There are six minor injuries reported, which Donald said occurred as "people tried to leave the dining room."
"Everyone is all right," Donald said on "Closing Bell."
"We will do a deep investigation on this," Donald said, adding the company takes seriously its responsibility for safety. "But the most important thing is the ships are able to sail and they can continue on with guests having a great vacation."
People who have booked future trips on either ship involved — the Carnival Glory and the Carnival Legend — will be able to go on them as planned. The Glory has some damage, but it will be repaired shortly, Donald said.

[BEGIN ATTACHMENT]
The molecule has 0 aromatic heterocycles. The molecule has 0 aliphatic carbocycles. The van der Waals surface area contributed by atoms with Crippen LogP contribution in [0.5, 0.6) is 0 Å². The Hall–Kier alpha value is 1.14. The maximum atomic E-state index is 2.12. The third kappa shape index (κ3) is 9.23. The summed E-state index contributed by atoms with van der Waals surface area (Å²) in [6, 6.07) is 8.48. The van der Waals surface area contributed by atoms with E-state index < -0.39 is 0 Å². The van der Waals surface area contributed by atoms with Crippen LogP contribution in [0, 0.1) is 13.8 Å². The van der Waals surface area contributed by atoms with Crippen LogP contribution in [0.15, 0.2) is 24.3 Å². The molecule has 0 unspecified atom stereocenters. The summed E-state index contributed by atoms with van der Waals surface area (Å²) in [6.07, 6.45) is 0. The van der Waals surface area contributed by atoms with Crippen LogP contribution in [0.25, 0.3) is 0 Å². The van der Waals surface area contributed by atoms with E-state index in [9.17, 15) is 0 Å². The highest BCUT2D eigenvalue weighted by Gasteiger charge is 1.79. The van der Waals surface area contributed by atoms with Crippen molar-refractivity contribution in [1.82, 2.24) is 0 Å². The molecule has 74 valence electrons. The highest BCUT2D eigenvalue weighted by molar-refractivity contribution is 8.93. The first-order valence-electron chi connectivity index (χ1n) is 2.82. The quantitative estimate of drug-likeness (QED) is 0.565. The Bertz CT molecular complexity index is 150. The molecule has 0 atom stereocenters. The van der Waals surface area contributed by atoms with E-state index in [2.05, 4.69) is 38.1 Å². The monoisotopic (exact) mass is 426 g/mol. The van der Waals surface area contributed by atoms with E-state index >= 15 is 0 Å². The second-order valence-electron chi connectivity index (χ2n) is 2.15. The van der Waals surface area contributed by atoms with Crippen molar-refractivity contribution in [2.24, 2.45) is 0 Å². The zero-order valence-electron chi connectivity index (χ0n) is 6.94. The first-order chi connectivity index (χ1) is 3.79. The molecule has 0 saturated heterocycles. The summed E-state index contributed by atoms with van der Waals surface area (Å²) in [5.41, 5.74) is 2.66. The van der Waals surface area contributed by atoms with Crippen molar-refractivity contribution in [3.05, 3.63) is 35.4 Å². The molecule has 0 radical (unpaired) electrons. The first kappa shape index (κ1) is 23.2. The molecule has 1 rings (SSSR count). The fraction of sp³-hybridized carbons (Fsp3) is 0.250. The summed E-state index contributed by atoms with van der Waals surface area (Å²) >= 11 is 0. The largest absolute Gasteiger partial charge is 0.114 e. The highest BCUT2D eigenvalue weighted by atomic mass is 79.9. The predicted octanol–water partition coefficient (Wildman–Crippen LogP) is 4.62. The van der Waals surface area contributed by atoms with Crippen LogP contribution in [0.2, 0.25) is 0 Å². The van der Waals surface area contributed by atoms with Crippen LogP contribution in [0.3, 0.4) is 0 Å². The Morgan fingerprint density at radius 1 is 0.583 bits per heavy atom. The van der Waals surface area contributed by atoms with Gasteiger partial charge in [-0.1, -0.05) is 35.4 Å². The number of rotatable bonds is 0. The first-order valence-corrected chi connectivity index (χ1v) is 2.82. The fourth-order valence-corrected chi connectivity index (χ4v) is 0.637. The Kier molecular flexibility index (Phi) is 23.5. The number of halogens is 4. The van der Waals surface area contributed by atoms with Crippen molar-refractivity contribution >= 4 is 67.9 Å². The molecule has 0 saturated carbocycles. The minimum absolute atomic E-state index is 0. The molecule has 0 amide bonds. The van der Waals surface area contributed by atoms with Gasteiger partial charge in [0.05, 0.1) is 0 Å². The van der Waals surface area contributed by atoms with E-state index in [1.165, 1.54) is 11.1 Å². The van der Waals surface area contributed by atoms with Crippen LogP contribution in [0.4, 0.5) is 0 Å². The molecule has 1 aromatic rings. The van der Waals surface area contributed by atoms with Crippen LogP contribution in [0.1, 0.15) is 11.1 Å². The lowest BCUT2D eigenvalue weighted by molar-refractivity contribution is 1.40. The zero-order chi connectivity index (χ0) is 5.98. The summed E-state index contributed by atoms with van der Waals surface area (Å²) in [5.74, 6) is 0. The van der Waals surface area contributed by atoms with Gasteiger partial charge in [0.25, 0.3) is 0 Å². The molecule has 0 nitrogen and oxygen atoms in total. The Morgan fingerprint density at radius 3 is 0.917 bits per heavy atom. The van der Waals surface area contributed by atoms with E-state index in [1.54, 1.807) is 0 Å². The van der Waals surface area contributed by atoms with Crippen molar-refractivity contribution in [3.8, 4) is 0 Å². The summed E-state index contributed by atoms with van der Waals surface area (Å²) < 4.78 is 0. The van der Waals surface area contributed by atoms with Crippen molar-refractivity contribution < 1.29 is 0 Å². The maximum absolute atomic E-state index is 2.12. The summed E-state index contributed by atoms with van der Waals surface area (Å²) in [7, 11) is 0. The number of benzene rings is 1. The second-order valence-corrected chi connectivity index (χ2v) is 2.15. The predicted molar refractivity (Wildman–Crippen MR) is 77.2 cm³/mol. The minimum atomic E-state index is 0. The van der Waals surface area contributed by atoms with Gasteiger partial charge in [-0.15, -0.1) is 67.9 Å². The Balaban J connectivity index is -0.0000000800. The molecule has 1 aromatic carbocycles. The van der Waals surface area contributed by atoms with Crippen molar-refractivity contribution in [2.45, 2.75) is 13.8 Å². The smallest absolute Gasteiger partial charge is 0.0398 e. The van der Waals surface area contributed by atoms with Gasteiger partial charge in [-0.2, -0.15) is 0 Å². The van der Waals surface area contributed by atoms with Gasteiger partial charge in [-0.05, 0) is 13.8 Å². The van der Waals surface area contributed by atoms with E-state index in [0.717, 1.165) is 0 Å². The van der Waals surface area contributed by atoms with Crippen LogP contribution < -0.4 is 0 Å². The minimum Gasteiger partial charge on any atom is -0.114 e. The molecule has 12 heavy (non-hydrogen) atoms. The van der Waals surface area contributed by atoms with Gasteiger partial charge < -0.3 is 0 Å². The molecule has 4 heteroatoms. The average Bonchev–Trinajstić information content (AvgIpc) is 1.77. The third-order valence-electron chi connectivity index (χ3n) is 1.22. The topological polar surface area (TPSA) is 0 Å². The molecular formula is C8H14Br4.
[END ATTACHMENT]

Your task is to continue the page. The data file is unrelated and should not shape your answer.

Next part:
Donald said the collision likely happened due to a "sudden squall ... of wind that pushed the ships."
"Occasionally ships will touch in port, but of course you try to avoid that," he said.
News of the ship accident comes as Carnival reported better-than-expected quarterly revenue Friday, boosted by higher on-board spending.
Shares of the world's largest cruise operator were up more than 7% Friday, concluding the session at $50.21. That is about $9 off its 52-week high in February.